Results

Epiblast-restricted PPARγ deficiency rescues placental failure and reveals neonatal lethality

Breeding PPARγ+/- x PPARγ+/- mice did not yield any PPARγ-/- neonates among more than 500 live births (Table 1A) [5, 6]). In contrast, breeding PPARγF/F females to PPARγ+/-:MORE+/Cre males yielded substantial numbers of live PPARγ-/F:MORE+/Cre newborns (Table 1B). 95% of the floxed PPARγ allele in adults that survive from these matings was recombined to the null allele [25]. More extensive recombination is expected in mice that die during the neonatal period such that these adult results likely underestimate the amount of recombination in the neonates studied here that succumb. In addition, PPARγ mRNA was present but at very low levels in the small amounts of periuterine adipose tissue found in adult female mutant mice [25] suggesting that any such cells in these mosaic adults or neonates likely represent escape from recombination.” Therefore, conditional epiblast-restricted recombination directed by the MORECre allele efficiently rescued embryonic lethality as previously reported [25] and similar to the results reported using Sox2cre [28]. However, both parental genotype matings produce fewer than expected neonates bearing placental tissues with heterozygous deficiency for PPARγ (PPARγ-+- in Table 1A or PPARγ-/F in Table 1B) [29, 30].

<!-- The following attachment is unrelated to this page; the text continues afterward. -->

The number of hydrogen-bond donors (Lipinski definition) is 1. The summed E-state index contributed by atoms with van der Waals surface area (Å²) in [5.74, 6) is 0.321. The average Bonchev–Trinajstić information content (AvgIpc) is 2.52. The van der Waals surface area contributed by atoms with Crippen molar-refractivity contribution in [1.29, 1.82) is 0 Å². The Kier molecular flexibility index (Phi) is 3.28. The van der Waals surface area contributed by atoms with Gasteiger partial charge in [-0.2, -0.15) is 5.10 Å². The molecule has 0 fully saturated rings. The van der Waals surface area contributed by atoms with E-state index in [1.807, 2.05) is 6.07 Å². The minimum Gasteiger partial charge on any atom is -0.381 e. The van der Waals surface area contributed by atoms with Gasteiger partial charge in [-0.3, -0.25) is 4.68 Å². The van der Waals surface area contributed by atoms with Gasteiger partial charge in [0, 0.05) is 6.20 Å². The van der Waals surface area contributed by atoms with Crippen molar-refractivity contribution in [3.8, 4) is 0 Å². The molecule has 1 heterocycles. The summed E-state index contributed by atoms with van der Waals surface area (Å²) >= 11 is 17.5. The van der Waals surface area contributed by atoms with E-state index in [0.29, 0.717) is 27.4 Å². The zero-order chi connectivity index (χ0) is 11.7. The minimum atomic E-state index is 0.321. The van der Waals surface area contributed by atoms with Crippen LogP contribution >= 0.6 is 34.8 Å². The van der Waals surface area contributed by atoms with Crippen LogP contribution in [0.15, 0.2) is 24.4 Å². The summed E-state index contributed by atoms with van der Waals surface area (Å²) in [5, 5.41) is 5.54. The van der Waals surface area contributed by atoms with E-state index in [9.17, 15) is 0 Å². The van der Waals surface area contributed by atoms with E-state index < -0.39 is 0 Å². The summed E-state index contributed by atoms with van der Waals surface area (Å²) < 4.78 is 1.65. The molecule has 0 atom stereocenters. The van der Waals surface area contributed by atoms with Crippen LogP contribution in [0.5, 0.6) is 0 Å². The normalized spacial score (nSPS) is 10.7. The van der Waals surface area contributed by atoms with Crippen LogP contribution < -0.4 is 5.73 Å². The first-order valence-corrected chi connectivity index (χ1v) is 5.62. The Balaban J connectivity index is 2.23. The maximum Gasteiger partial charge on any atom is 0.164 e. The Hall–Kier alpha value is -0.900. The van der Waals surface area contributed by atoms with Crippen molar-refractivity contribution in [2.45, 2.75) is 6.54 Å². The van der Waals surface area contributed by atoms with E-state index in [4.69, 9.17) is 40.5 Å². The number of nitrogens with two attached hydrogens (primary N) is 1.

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Table 1. Epiblast-restricted recombination rescues PPARγ-deficient embryonic lethality.

https://doi.org/10.1371/journal.pone.0160636.t001

PPARγ-/F:MORE+/Cre neonates were identifiable by gross inspection at birth displaying dermal hypopigmentation and a prominent interscapular concavity (Fig 1A). The latter reflected absence, or near absence of brown adipose tissue (BAT) (Fig 1B–1D). Occasionally, a small amount of residual tissue (as little as 5 mg could be appreciated visually) was present (Fig 1D). In addition, PPARγ-/F:MORE+/Cre newborns were 9% smaller than control littermates at birth (p = 0.002, Fig 1E) and, despite successful nursing as judged by the presence of gastric milk, failed to gain weight postpartum: PPARγ-/F:MORE+/Cre newborns were not significantly larger at P3 than at P1 (p > 0.06, Fig 1E). In contrast, control littermates gained weight daily between P0 and P3 (p < 0.0003 at each day, Fig 1E) and were 31% larger than PPARγ-/F:MORE+/Cre neonates at P3 (p = 0.00001, Fig 1E). Significantly, the difference in birth weight was comparable to the weight of BAT in normal P0 neonates (~100 mg, data not shown) suggesting that other organs attained normal size during embryogenesis in the absence of PPARγ. The majority of these extensively PPARγ deficient neonates either failed to thrive (see Methods for criteria) and were euthanized at P5 or P8 or were less severely affected but found dead at P12 or P13 (Fig 1G, p < 0.0001, log-rank (Mantel-Cox) test compared to non-mutant animals). However, a small number (Fig 1G) survive to weaning thus enabling experiments in adults as previously reported [25, 27].